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Great Northern War


The Great Northern War (17001721) was the main military conflict of Peter the Great's reign, ending in a Russian victory over Sweden that made Russia an important European power and expanded Russia's borders to the Baltic Sea, including the site of St. Petersburg. The war began in the effort of Denmark and Poland-Saxony to wrest control of territories lost to Sweden during the seventeenth century, the period of Swedish military hegemony in northern Europe. When the rulers of those countries offered alliances to Peter in 1698 and 1699, he saw an opportunity to recover Ingria, the small territory at the eastern end of the Gulf of Finland that Russia had lost to Sweden in 1618. Possession of Ingria would once again give Russia access to the Baltic Sea, which seems to have been Peter's principal aim. To achieve this aim Peter built a European-style army and a navy based in the Baltic. The war also served as a major stimulus to Peter's reforms.

The initial phase of the war (17001709) was marked by Swedish successes. Peter's attempt to capture the port of Narva in Swedish-held Estonia ended in catastrophic defeat on November 30, 1700, at the hands of Charles XII, king of Sweden. The defeat meant the destruction of most of Peter's new army, which he then had to rebuild. Fortunately, Charles chose to move south into Poland, hoping to unseat August II from the throne of Poland and expand Swedish influence. In 1706 Charles succeeded in forcing August II to surrender and leave the war and to recognize Stanislaw Leszczynski, a Swedish puppet, as king of Poland. In 1707 Charles moved east through Poland toward Russia, apparently hoping to both defeat and over-throw Peter and replace him with a more compliant tsar from among the Russian boyars. Charles also managed to convince Ivan Mazepa, the Hetman of the Ukrainian Cossacks, to join him against Peter, but in Russia itself there was no move in favor of Charles. Instead, the Russian army retreated before the Swedes, acquiring experience and mounting ever more effective resistance. Charles was forced south into Ukraine during the fall of

1708, and Peter's defeat of the Swedish relief column at Lesnaya (October 9, 1708) left him without additional food and equipment.

The battle of Poltava (July 8, 1709) proved the turning point of the war. The Swedish army suffered heavy casualties and fled the field southwest toward the Dnieper River. When they reached the banks with the Russians in hot pursuit, they found too few boats to carry them across and had to surrender. Only Charles, his staff, and some of his personal guard escaped into Ottoman territory. Thus the way was clear for Peter to occupy the Baltic provinces and southeast Finland, then a Swedish possession, in 1710.

By the end of 1710 Peter had achieved his principal war aims, for these conquests secured the approaches to St. Petersburg. In 1711 the outbreak of war with the Turks provided an unwelcome distraction, and he was able to turn his attention to the Northern War only in 1712. His allies now included the restored August II of Poland-Saxony, as well as Denmark and Prussia. Russian troops moved into northern Germany to support these allies, and Sweden's German possessions, Bremen, Stralsund, and Stettin, fell by 1714. In 1713 Peter managed to occupy all of Finland, which he hoped to use as a bargaining chip in the inevitable peace negotiations. Charles XII, who returned to Sweden from Turkey in 1714, would not give up. Ignoring Sweden's rapidly deteriorating economic situation, he refused to acknowledge defeat. Peter's small but decisive naval victory over the Swedish fleet at Hangö peninsula on the Finnish coast in 1714 preserved Russian control over Finland and allowed Peter to harass the Swedish coast. A joint Russo-Danish project to invade Sweden in 1716 came to nothing, and the war continued until 1721 with a series of Russian raids along the Swedish coast. The death of Charles XII in 1718 even prolonged the war, for Great Britain, worried over Russian influence in the Baltic region and northern Germany, began to support Sweden, but it was too late. In 1721 the treaty of Nystad put an end to the war, allowing Russia to keep southeast Finland (the town of Viborg), Ingria, Estonia, and the province of Livonia (today southern Estonia and Latvia north of the Dvina river).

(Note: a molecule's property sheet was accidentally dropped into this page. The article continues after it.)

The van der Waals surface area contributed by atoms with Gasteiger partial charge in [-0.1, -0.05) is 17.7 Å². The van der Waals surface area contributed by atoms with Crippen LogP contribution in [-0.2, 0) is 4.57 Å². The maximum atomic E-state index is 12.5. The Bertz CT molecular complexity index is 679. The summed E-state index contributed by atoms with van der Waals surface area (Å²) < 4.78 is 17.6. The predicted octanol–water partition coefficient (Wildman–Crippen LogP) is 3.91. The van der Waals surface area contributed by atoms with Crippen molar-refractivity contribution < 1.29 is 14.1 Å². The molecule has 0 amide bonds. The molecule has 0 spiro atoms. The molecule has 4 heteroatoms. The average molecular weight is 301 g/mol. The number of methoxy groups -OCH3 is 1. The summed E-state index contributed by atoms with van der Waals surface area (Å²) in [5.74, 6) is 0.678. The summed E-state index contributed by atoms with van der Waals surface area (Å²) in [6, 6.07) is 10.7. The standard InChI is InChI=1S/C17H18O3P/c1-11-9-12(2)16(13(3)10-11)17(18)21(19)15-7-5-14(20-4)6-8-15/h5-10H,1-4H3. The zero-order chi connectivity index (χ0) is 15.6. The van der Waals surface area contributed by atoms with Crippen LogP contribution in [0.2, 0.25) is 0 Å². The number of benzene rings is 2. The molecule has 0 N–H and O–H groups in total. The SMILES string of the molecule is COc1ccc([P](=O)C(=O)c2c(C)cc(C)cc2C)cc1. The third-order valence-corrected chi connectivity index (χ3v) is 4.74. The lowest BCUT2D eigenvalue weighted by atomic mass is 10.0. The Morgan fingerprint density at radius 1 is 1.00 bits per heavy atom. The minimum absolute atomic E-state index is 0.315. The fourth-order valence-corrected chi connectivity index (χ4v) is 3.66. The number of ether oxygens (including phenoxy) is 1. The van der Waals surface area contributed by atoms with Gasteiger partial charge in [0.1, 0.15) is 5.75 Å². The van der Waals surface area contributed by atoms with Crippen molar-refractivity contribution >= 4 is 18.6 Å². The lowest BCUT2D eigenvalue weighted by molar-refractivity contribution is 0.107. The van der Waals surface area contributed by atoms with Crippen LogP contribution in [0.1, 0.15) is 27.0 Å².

Peter's victory in the Great Northern War radically altered the balance of power in northern and eastern Europe. The defeat of Sweden and the loss of most of its overseas territories other than Finland and Stralsund, as well as the collapse of Swedish absolutism after 1718, rendered Sweden a minor power once again. The events of the war revealed for the first time decisively the political and military weakness of Poland. Russia, by contrast, had defeated the formerly hegemonic power of the region, recovered Ingria, acquired the Baltic provinces and part of Finland, and founded St. Petersburg as a new city and new capital. These acquisitions gave Russia a series of seaports to support both trade and a naval presence in the Baltic Sea, as well as a shorter route to Western Europe. Victory in the war justified Peter's military, administrative, and economic reforms and the Westernization of Russian culture. It also enormously reinforced his personal prestige and power.

See also: lesnaya, battle of; peter i; narva, battles of; poltava, battle of; sweden, relations with


Bushkovitch, Paul. (2001). Peter the Great. Lanham, MD: Rowman and Littlefield.

Hatton, Ragnhild. (1968). Charles the Twelfth. London: Weidenfeld and Nicholson.

Frost, Robert I. (2000). The Northern Wars: War, State, and Society in Northeastern Europe. Harlow, UK: Longman.

Paul A. Bushkovitch

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